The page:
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Radzibaba v. Boucher

Feb 1, 2017
DOCKET NO. A-5197-14T4 (N.J. Super. Feb. 1, 2017)


DOCKET NO. A-5197-14T4


IRENE RADZIBABA, f/k/a IRENE BOUCHER, Plaintiff-Respondent, v. ANDREW BOUCHER, Defendant-Appellant.

Andrew Boucher, appellant pro se. Irene Radzibaba, respondent pro se.


This opinion shall not "constitute precedent or be binding upon any court." Although it is posted on the internet, this opinion is binding only on the parties in the case and its use in other cases is limited. R.1:36-3. Before Judges Koblitz and Rothstadt. On appeal from Superior Court of New Jersey, Chancery Division, Family Part, Camden County, Docket No. FM-04-965-11. Andrew Boucher, appellant pro se. Irene Radzibaba, respondent pro se. PER CURIAM

Defendant Andrew Boucher appeals from two provisions in a June 8, 2015 post-divorce order: one reducing his child support $20 per week for his two post-high school, unemancipated children to a new level of $295 per week effective August 31, 2014, and the other denying his request for counsel fees. After reviewing the record in light of the contentions advanced on appeal, we affirm for substantially the same reasons expressed by Judge Steven J. Polansky in his well-reasoned oral decision of June 8, 2015.

Defendant and plaintiff Irene Radzibaba were married in 1987 and had three children. During their seventeen-year marriage, defendant was a vice-president of a bank and plaintiff did not work, although she had a master's degree in tax.

In 2009, the parties, both represented by counsel, signed a Property Settlement Agreement (PSA). Defendant agreed to pay permanent alimony to plaintiff in the amount of $60,000 per year.

The parties agreed to joint legal custody of their three children with plaintiff as the primary caretaker. In addition, defendant agreed to pay $1,365 per month in child support for the three unemanicipated children. The PSA also stated that although "neither party shall be obligated to assist any of their children with college expenses," defendant would pay twenty-five percent of his income received above $195,000 gross per tax year for assisting the children with college expenses.

The PSA also contained a mediation clause stating that

the parties will first attempt to resolve the issues between themselves and, if they are unsuccessful, the parties agree to mediate the issue or issues with the cost of the mediator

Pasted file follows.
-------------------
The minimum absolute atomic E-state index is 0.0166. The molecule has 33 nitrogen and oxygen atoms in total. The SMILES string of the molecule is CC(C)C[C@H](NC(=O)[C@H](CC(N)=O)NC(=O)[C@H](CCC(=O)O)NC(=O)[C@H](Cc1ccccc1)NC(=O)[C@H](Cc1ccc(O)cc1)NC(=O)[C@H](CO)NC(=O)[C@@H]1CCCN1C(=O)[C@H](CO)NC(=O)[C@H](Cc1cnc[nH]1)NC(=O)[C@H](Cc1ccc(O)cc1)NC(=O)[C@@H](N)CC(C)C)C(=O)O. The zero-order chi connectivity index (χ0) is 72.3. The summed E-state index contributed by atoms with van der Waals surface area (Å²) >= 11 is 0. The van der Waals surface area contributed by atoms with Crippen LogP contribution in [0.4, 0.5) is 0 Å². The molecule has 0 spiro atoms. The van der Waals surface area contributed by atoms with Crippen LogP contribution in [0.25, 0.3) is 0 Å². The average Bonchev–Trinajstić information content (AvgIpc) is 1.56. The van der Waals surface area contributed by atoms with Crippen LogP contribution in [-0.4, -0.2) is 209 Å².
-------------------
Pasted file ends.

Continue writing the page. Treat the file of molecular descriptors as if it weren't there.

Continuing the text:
being shared in proportion to the parties' then current incomes. If mediation is unsuccessful, then either party may file an application with the court to the issue or issues resolved.

The parties divorced in 2011 and soon after began post-divorce mediation and litigation. In 2012, defendant accepted a new job in Phoenix, Arizona for a reduced base salary of $165,000.

In November 2014, the parties appeared in court with counsel and agreed their older son would be emancipated, but were unable to agree on child support for the remaining two children. That judge heard argument from both parties' counsel, and continued the motion to another date, requiring the parties to submit written briefs. The subsequent date, in June 2015, Judge Polansky continued the hearing because the prior judge was no longer available. Judge Polansky reviewed the transcript of the earlier portion of the hearing.

Defendant appeared by telephone from Arizona.

After hearing further argument from defense counsel and plaintiff, who was now representing herself, Judge Polansky made his decision, honoring defendant's request to use the statutory factors, N.J.S.A. 2A:34-23(a), rather than the Child Support Guidelines, Pressler & Verniero, Current N.J. Court Rules, Appendix IX-A to R. 5:6A at (2017) (Guidelines). Defendant concedes that had he used the Guidelines, Judge Polansky would have obtained a higher child support number. Although plaintiff remained without full-time employment, $40,000 in income was imputed to her for the purpose of calculating child support. Adding alimony to this imputed income, Judge Polansky found plaintiff's income to be more than $100,000. Defendant's 2013 income was approximately $206,000. After reviewing plaintiff's case information statement (CIS) in detail to pull out the costs of the children, Judge Polansky set annual child support for the two children in college at approximately $15,000. See R. 5:5-2(a) (requiring that a CIS be filed in all matters involving support).